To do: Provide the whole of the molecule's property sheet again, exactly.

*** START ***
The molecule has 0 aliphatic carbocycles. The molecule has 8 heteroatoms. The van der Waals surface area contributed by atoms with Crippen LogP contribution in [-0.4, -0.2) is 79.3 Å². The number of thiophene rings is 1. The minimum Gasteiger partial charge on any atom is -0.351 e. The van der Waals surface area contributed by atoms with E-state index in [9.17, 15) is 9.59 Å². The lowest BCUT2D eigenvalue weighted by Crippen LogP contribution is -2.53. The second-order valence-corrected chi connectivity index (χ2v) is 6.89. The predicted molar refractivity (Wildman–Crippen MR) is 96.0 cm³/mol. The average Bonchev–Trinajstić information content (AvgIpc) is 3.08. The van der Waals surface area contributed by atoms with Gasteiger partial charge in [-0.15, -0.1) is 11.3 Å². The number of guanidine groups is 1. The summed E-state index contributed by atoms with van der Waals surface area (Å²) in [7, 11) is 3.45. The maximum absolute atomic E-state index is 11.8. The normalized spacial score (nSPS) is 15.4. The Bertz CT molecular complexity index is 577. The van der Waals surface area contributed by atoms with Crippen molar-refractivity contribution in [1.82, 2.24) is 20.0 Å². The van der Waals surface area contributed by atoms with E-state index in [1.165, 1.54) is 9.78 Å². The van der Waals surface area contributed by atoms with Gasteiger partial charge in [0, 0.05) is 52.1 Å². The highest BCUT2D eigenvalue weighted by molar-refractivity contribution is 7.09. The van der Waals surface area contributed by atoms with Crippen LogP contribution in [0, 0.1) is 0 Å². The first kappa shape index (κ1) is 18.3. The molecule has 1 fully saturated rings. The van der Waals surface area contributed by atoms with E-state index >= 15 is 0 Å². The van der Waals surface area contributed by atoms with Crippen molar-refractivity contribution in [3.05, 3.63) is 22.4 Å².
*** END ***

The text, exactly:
The molecule has 0 aliphatic carbocycles. The molecule has 8 heteroatoms. The van der Waals surface area contributed by atoms with Crippen LogP contribution in [-0.4, -0.2) is 79.3 Å². The number of thiophene rings is 1. The minimum Gasteiger partial charge on any atom is -0.351 e. The van der Waals surface area contributed by atoms with E-state index in [9.17, 15) is 9.59 Å². The lowest BCUT2D eigenvalue weighted by Crippen LogP contribution is -2.53. The second-order valence-corrected chi connectivity index (χ2v) is 6.89. The predicted molar refractivity (Wildman–Crippen MR) is 96.0 cm³/mol. The average Bonchev–Trinajstić information content (AvgIpc) is 3.08. The van der Waals surface area contributed by atoms with Gasteiger partial charge in [-0.15, -0.1) is 11.3 Å². The number of guanidine groups is 1. The summed E-state index contributed by atoms with van der Waals surface area (Å²) in [7, 11) is 3.45. The maximum absolute atomic E-state index is 11.8. The normalized spacial score (nSPS) is 15.4. The Bertz CT molecular complexity index is 577. The van der Waals surface area contributed by atoms with Crippen molar-refractivity contribution in [1.82, 2.24) is 20.0 Å². The van der Waals surface area contributed by atoms with E-state index in [1.165, 1.54) is 9.78 Å². The van der Waals surface area contributed by atoms with Gasteiger partial charge in [0, 0.05) is 52.1 Å². The highest BCUT2D eigenvalue weighted by molar-refractivity contribution is 7.09. The van der Waals surface area contributed by atoms with Crippen LogP contribution in [0, 0.1) is 0 Å². The first kappa shape index (κ1) is 18.3. The molecule has 1 fully saturated rings. The van der Waals surface area contributed by atoms with E-state index >= 15 is 0 Å². The van der Waals surface area contributed by atoms with Crippen molar-refractivity contribution in [3.05, 3.63) is 22.4 Å².